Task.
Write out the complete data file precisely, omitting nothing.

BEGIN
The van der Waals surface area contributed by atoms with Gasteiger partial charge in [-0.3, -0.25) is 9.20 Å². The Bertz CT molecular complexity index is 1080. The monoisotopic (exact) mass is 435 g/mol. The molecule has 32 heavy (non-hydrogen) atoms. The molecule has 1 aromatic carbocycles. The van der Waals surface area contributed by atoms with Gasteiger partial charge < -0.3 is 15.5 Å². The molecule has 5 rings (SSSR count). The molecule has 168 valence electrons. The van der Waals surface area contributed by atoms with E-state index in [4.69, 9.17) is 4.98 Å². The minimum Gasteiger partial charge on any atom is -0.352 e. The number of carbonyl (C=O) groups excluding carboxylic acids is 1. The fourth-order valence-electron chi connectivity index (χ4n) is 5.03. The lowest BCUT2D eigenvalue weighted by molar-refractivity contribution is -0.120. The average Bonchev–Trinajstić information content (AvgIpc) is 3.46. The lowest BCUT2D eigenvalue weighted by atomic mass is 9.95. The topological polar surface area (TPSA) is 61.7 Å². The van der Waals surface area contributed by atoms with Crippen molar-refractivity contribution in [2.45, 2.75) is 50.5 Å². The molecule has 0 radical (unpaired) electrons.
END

The van der Waals surface area contributed by atoms with Gasteiger partial charge in [-0.3, -0.25) is 9.20 Å². The Bertz CT molecular complexity index is 1080. The monoisotopic (exact) mass is 435 g/mol. The molecule has 32 heavy (non-hydrogen) atoms. The molecule has 1 aromatic carbocycles. The van der Waals surface area contributed by atoms with Gasteiger partial charge < -0.3 is 15.5 Å². The molecule has 5 rings (SSSR count). The molecule has 168 valence electrons. The van der Waals surface area contributed by atoms with E-state index in [4.69, 9.17) is 4.98 Å². The minimum Gasteiger partial charge on any atom is -0.352 e. The number of carbonyl (C=O) groups excluding carboxylic acids is 1. The fourth-order valence-electron chi connectivity index (χ4n) is 5.03. The lowest BCUT2D eigenvalue weighted by molar-refractivity contribution is -0.120. The average Bonchev–Trinajstić information content (AvgIpc) is 3.46. The lowest BCUT2D eigenvalue weighted by atomic mass is 9.95. The topological polar surface area (TPSA) is 61.7 Å². The van der Waals surface area contributed by atoms with Crippen molar-refractivity contribution in [2.45, 2.75) is 50.5 Å². The molecule has 0 radical (unpaired) electrons.